Regarding Chabad Shluchim you will see that in many places in India and in other countries as well (maybe few cities in america) there are Chabad houses that plaster Yechi all over and they call themselves Shluchim but they are not under the HQ of Chabad shluchim. - they make their own convention every year.

Offline Drago

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Re: Messianism among Lubavitch
« Reply #287 on: January 07, 2013, 06:37:57 PM »
Thanks CBS!
I have to re-read your latest post after I go through all the others.

I have a side-question to ask, and I know that no one can give a statistical answer, so I'm simply looking for ppl's impressions.

If I gave you 3 categories:
1) Chabad
2) Other chasidish groups in the US
3) Yeshivish

Which group has the least problem of OTD (off the derech) with their children? Where would each group rate?

If I had to guess, I would say Chabad, but I'm not basing that off of anything concrete.

Offline lcyitz

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Messianism among Lubavitch
« Reply #288 on: January 07, 2013, 06:48:39 PM »
@cbs you still talk to me and I'm a meshichist! :)

Offline jj1000

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Re: Messianism among Lubavitch
« Reply #289 on: January 07, 2013, 07:11:45 PM »
@Drago Where were you a year ago???  >:(  >:(  >:(

Who has patience for this again.
See my 5 step program to your left <--

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Offline Dan

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Re: Messianism among Lubavitch
« Reply #290 on: January 07, 2013, 07:35:03 PM »
@Drago Where were you a year ago???  >:(  >:(  >:(

Who has patience for this again.
+1000, don't have any interest in hashing this over again.

I have a side-question to ask, and I know that no one can give a statistical answer, so I'm simply looking for ppl's impressions.

If I gave you 3 categories:
1) Chabad
2) Other chasidish groups in the US
3) Yeshivish

Which group has the least problem of OTD (off the derech) with their children? Where would each group rate?

If I had to guess, I would say Chabad, but I'm not basing that off of anything concrete.
Start a new thread please.
Save your time, I don't answer PM. Post it in the forum and a dedicated DDF'er will get back to you as soon as possible.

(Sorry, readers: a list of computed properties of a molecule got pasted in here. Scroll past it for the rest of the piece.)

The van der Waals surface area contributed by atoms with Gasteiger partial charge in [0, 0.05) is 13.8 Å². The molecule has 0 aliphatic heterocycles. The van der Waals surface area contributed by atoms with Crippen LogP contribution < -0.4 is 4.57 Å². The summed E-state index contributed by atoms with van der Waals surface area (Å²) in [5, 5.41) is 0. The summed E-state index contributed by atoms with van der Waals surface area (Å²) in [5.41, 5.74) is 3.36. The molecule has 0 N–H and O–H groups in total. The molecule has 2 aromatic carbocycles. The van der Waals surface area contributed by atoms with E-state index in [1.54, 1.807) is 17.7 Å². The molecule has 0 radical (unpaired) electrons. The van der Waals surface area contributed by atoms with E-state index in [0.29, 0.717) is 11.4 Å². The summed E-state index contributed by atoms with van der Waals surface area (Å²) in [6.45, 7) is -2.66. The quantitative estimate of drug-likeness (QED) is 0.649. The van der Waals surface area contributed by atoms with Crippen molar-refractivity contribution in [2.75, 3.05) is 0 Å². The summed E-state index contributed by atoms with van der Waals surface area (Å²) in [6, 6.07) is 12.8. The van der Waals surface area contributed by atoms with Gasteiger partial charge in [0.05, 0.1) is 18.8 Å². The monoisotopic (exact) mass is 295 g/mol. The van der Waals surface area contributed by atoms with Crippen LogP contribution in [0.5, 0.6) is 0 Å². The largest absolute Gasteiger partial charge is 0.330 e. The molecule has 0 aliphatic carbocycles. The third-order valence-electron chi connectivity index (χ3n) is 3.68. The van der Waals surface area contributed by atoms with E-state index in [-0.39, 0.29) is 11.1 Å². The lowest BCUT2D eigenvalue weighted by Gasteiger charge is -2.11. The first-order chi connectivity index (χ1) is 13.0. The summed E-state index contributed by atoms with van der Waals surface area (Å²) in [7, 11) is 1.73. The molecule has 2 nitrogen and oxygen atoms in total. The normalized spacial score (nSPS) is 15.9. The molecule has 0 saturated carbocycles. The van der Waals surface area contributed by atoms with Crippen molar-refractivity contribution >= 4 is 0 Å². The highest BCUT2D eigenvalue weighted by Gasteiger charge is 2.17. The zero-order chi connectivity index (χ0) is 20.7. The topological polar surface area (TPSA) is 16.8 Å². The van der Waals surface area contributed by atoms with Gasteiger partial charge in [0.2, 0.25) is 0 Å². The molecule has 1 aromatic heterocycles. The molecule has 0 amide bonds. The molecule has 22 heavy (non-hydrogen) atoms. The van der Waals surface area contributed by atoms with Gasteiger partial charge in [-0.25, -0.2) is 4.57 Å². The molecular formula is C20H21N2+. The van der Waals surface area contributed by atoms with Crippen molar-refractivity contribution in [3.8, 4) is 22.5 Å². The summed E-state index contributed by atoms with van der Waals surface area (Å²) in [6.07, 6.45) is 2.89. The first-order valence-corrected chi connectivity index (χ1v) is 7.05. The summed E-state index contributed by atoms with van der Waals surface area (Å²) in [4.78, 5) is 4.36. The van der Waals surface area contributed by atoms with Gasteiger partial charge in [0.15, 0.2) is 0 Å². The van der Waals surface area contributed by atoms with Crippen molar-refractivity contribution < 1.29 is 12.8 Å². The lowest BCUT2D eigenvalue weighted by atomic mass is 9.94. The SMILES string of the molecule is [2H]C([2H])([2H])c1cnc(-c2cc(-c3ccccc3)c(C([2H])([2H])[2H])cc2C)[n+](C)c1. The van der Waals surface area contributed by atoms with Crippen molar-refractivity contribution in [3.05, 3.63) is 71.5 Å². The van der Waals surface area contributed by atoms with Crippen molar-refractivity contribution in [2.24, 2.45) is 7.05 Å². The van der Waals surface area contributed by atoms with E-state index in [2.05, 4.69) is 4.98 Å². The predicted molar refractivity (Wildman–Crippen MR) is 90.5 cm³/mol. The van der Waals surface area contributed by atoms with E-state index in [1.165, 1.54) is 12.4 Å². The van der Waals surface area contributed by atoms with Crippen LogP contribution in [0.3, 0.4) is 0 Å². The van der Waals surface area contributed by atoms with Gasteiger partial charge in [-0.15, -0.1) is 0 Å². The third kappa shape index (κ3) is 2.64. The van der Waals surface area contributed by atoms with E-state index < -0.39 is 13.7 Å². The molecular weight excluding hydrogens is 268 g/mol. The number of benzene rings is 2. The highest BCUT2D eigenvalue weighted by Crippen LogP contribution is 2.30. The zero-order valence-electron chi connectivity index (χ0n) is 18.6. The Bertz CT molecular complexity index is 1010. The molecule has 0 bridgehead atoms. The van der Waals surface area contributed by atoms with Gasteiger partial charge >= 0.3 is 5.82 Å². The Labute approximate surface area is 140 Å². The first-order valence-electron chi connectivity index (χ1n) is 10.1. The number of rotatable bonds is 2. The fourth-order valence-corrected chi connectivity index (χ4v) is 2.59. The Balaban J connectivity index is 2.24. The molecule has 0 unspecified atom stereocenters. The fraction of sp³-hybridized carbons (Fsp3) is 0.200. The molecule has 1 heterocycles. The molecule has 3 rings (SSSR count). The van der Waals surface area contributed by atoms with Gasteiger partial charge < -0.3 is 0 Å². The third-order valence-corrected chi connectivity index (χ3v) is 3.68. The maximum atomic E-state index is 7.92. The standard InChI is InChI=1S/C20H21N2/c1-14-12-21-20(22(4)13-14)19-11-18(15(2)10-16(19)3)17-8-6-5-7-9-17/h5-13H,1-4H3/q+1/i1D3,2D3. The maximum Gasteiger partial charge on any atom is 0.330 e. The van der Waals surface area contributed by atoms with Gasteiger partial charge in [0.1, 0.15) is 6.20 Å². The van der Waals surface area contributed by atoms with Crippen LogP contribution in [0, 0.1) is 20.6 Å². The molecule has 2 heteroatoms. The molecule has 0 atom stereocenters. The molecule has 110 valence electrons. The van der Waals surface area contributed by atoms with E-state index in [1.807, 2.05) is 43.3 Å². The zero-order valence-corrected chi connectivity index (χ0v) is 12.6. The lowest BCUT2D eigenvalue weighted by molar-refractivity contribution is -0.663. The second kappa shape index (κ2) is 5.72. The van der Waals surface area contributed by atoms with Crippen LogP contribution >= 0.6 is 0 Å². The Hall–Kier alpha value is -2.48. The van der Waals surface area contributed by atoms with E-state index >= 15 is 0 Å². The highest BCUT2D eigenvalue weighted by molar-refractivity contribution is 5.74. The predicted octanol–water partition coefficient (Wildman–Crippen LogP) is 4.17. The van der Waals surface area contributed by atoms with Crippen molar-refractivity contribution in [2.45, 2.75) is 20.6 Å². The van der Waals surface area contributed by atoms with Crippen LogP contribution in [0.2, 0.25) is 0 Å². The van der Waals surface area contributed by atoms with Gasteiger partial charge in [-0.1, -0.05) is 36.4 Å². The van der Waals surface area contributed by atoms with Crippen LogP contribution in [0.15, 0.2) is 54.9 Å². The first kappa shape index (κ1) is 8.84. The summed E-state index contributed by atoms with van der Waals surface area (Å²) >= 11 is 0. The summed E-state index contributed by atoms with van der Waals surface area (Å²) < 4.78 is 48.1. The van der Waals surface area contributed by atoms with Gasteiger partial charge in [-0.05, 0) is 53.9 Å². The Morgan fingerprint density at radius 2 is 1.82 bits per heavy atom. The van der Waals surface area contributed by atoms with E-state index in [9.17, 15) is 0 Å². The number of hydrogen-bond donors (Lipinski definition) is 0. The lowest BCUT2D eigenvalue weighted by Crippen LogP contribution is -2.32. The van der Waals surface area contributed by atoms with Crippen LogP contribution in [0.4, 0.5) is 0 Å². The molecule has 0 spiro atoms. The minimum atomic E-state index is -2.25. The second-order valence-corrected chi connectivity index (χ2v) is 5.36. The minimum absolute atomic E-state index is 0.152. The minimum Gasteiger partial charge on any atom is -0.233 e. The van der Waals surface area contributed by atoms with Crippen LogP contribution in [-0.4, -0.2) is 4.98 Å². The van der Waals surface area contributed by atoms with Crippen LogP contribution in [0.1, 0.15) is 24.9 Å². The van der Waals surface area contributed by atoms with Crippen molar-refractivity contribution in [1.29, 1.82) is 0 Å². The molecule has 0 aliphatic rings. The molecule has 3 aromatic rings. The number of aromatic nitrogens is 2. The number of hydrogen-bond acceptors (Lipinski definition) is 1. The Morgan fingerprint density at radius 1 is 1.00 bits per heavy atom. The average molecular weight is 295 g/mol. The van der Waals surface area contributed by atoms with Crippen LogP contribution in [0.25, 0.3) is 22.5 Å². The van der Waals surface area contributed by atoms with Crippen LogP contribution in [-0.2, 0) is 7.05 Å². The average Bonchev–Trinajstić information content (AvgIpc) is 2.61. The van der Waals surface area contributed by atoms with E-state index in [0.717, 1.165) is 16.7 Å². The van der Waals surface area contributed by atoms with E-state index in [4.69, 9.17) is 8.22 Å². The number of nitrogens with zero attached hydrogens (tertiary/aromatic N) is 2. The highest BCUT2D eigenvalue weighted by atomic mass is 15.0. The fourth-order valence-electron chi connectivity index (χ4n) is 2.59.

Offline Cbs

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Re: Messianism among Lubavitch
« Reply #291 on: January 07, 2013, 07:43:28 PM »
Thanks Dan

When you say that R. Chaikan and other shelichim are anti-meshichist, what do you mean?
That they are against the public chanting, or that they don't believe he will come back to life as moshiach?

When I mentioned category #3, it is based on what I had heard in discussions that some ppl actually believe that he is... if I had to compare, like Jesus, son of 'god'. (Not that I know anything about Christian theology, but it's the best comparison I could think of.)

But from what you write, it seems that besides for the ppl in Israel being louder (and mixes with a few crazies), that there aren't any fundamental differences btw the US and Israeli ppl?

Finally, why davka him as moshiach? I understand that when he was alive, you would believe/hope that he would prove to be moshiach, but once he died, why think it would be him as opposed to one of the previous rabbanim. Or a rishon, or gaon, or tana for that matter? Ie, once it's more of a b'dieved situation of returning to life to be moshiach, than why stick with the belief it's him?

Thanks again!
let me try to answer for him:
when he says they are anti he means to say that they dont publicize it or hold of publicizing it, and what they believe is a whole nother story. not everyone says what they beleif and people dont talk about it because its irrelevant and not important. but as Dan said earlier that most Anti's do believe that its very possible that he CAN be moshiach and im saying that some actually believe that.